- Elementary schools
- Middle schools
- High schools
- Higher Education
- Vocational schools, military schools, girls’ schools, etc.
At the end of the Ottoman era, there was a conflict between the reforms of the education systems and the educational establishments supported by the Awqaf (madrasas and Sibyan schools (elementary)
The madrasas opposed the improvements to the education system mainly because it copied the western style, but also because of the deficiencies and the degradation of the madrasa system and its human element, as mentioned previously. The old madrasa system was closely associated with waqf, while the new education system and Dar ul funun were fully funded, supported, and controlled by the government. Although this led to improvements and helped reforms, ultimately (especially the end of the Ottoman era and the whole era of the Republic), too much government involvement, hence political control, was not in the interest of the education system, therefore of the universities, for the people.
The first era of the Republic (1920-1950)
Even if there was a new regime, a new government, and reforms in all aspects of life, the people were the same as at the end of the Ottoman era. Therefore, the improvements were, in a way, the continuation of the recent past (i.e., the administration of the end of the Ottoman period). The Turkish Republic and its administrators were determined to wipe out any Ottoman in a secular revolutionary approach. The whole education system (including higher education) has had its share. The main revolution was the change of alphabet from Arabic letters to Latin letters overnight in 1928. The second was the reform “Unification of Education,” which ensured that there would be only one type of education, and that would be the one controlled by the government, not the foundations. Of course, specific exclusions have been granted to minority funded schools and western schools. Third, all awqaf and their governing bodies (Awqaf and Shariyya Ministry) have been abolished. The madrasas were closed, and the property of the awqaf was returned to government control. Even today, no precise account of the quantity of Awqaf goods and wealth lost, given, forgotten, demolished, etc. cannot be accomplished.
The University of Istanbul was created in 1933 to replace the Darulfunun. At least two-thirds of the teachers have been dismissed, and more than 60 new teachers have been transferred from Germany and Austria. These transfers were facilitated indirectly because of the Nazi difficult period, especially for Jewish academics. Later, a new university was created in the new capital, the University of Ankara, mainly by German professors. Until 1950, higher education followed the von Humboldt system in Germany, where a university included various educational and research institutes, and each institute was headed by an influential professor appointed by the government.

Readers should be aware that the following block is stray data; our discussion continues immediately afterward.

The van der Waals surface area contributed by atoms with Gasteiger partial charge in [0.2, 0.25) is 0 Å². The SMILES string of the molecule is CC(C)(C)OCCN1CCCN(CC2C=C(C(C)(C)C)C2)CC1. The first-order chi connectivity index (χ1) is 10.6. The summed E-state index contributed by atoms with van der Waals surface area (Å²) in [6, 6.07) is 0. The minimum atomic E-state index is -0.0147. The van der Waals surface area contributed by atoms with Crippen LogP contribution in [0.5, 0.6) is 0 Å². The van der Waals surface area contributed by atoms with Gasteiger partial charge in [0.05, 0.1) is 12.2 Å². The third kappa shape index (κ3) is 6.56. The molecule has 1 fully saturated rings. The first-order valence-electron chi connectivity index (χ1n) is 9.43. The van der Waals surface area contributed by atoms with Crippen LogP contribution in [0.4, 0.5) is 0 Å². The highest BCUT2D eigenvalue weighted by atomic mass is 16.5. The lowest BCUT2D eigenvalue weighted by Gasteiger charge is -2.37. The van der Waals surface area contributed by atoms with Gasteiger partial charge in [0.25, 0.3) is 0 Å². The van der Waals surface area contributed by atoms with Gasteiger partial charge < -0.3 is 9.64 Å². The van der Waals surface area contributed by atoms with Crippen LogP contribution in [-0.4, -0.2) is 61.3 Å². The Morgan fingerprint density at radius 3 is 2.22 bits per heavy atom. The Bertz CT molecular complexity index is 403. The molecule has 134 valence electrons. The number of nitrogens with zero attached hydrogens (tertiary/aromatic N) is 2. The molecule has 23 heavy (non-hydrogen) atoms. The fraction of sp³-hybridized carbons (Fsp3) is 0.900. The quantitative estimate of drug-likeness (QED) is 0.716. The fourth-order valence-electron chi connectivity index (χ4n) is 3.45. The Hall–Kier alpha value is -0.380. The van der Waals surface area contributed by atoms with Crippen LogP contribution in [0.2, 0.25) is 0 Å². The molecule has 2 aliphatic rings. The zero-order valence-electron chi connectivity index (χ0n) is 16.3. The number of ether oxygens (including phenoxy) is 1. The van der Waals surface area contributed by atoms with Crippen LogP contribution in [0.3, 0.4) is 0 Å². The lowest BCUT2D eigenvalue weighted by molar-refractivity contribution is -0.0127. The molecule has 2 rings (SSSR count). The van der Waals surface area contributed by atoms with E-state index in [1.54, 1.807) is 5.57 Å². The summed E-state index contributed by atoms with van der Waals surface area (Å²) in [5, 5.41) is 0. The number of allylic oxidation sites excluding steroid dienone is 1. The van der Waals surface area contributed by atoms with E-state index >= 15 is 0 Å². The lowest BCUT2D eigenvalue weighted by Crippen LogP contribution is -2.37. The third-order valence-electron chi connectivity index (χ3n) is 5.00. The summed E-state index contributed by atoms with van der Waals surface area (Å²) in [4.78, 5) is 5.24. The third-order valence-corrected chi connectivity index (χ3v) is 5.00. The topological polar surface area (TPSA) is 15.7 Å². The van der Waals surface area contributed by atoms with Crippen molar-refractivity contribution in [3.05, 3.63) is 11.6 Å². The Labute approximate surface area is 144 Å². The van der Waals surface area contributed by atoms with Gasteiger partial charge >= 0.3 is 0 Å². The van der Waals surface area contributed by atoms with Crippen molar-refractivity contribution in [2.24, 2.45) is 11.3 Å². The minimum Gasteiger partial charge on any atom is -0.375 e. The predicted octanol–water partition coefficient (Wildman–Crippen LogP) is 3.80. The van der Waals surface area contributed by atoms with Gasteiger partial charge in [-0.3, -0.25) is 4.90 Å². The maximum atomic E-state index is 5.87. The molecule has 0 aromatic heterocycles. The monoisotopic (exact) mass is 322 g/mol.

Period of intermittent democratization of the Republic (1950-1980)
The first democratically elected government created few new universities in 1950 under different jurisdictions (for example, Middle East Technical University-METU). METU and other new universities adopted the American model due to the growing influence of the United States around the world after the Second World War. Many have obtained direct human and financial support from the United States (METU, Ataturk University, KTU, etc.) in recent decades. In consecutive cycles of a decade of military coups and coalition governments between 1960 and 1980, higher education was politicized entirely between the flows of students, professors, and left and right politicians. Due to the strong influence of communism and the leftist political currents of the 68s, anarchy, and unrest, universities were far from training the next generation of competitive workers, scientists, and administrators. Between 1960 and 1971, there was a trial of private higher education institutes, which offered training in a few selected fields (engineering, architecture, commerce, economics). However, this trial ended in a Supreme Court decision in 1971. Until 1981, several fragmented higher education models and institutes were operating roughly in chaos; but none was a waqf institute:
- State Universities,
- Engineering and architecture academies,
- Academies of commerce and economics,
One of a kind universities that had their legislation (like METU).
Era under the Higher Education Council-YOK (1980-2007)
Following a military coup in 1980, the higher education system was entirely reformed by constitutional law in 1981. The Council for Higher Education (YÖK) was formed to supervise, control, and direct all higher education institutions in the country. All universities and institutes have been reorganized, some renamed, some divided into two or three establishments; new ones have been created. A cumbersome central administration approach was adopted to the point where student quotas for all departments of each university or even the hiring of teaching assistants were centrally controlled.